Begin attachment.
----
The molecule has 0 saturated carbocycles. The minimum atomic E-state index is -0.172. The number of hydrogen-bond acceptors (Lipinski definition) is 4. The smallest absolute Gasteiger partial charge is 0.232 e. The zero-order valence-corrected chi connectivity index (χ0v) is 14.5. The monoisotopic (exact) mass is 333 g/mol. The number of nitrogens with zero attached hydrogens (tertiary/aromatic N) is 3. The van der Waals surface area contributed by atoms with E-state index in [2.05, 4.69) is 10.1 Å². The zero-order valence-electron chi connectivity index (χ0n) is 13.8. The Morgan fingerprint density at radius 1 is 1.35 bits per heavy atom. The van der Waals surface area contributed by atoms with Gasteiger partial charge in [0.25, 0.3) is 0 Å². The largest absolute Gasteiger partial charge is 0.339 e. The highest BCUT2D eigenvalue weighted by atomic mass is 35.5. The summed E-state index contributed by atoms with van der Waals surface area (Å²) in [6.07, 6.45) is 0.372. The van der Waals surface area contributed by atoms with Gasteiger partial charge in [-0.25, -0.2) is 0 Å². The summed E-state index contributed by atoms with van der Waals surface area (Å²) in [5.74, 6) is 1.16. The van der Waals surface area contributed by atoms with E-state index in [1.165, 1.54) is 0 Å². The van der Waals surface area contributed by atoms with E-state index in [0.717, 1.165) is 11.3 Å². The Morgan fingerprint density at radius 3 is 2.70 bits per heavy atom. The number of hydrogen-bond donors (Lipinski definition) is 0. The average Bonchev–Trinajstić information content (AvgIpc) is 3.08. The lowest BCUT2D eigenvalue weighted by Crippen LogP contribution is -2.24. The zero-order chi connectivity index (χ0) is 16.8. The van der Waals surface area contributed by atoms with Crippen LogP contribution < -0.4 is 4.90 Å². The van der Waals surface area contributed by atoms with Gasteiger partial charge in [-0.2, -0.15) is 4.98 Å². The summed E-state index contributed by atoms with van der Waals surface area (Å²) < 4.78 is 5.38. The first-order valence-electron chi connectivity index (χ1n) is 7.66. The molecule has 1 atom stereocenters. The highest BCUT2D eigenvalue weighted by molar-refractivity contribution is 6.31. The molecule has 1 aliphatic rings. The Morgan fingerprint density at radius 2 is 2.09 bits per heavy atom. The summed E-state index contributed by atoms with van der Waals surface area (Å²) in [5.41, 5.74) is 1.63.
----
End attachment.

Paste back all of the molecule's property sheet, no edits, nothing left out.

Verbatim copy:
The molecule has 0 saturated carbocycles. The minimum atomic E-state index is -0.172. The number of hydrogen-bond acceptors (Lipinski definition) is 4. The smallest absolute Gasteiger partial charge is 0.232 e. The zero-order valence-corrected chi connectivity index (χ0v) is 14.5. The monoisotopic (exact) mass is 333 g/mol. The number of nitrogens with zero attached hydrogens (tertiary/aromatic N) is 3. The van der Waals surface area contributed by atoms with E-state index in [2.05, 4.69) is 10.1 Å². The zero-order valence-electron chi connectivity index (χ0n) is 13.8. The Morgan fingerprint density at radius 1 is 1.35 bits per heavy atom. The van der Waals surface area contributed by atoms with Gasteiger partial charge in [0.25, 0.3) is 0 Å². The largest absolute Gasteiger partial charge is 0.339 e. The highest BCUT2D eigenvalue weighted by atomic mass is 35.5. The summed E-state index contributed by atoms with van der Waals surface area (Å²) in [6.07, 6.45) is 0.372. The van der Waals surface area contributed by atoms with Gasteiger partial charge in [-0.25, -0.2) is 0 Å². The summed E-state index contributed by atoms with van der Waals surface area (Å²) in [5.74, 6) is 1.16. The van der Waals surface area contributed by atoms with E-state index in [1.165, 1.54) is 0 Å². The van der Waals surface area contributed by atoms with E-state index in [0.717, 1.165) is 11.3 Å². The Morgan fingerprint density at radius 3 is 2.70 bits per heavy atom. The number of hydrogen-bond donors (Lipinski definition) is 0. The average Bonchev–Trinajstić information content (AvgIpc) is 3.08. The lowest BCUT2D eigenvalue weighted by Crippen LogP contribution is -2.24. The zero-order chi connectivity index (χ0) is 16.8. The van der Waals surface area contributed by atoms with Crippen LogP contribution < -0.4 is 4.90 Å². The van der Waals surface area contributed by atoms with Gasteiger partial charge in [-0.2, -0.15) is 4.98 Å². The summed E-state index contributed by atoms with van der Waals surface area (Å²) < 4.78 is 5.38. The first-order valence-electron chi connectivity index (χ1n) is 7.66. The molecule has 1 atom stereocenters. The highest BCUT2D eigenvalue weighted by molar-refractivity contribution is 6.31. The molecule has 1 aliphatic rings. The Morgan fingerprint density at radius 2 is 2.09 bits per heavy atom. The summed E-state index contributed by atoms with van der Waals surface area (Å²) in [5.41, 5.74) is 1.63.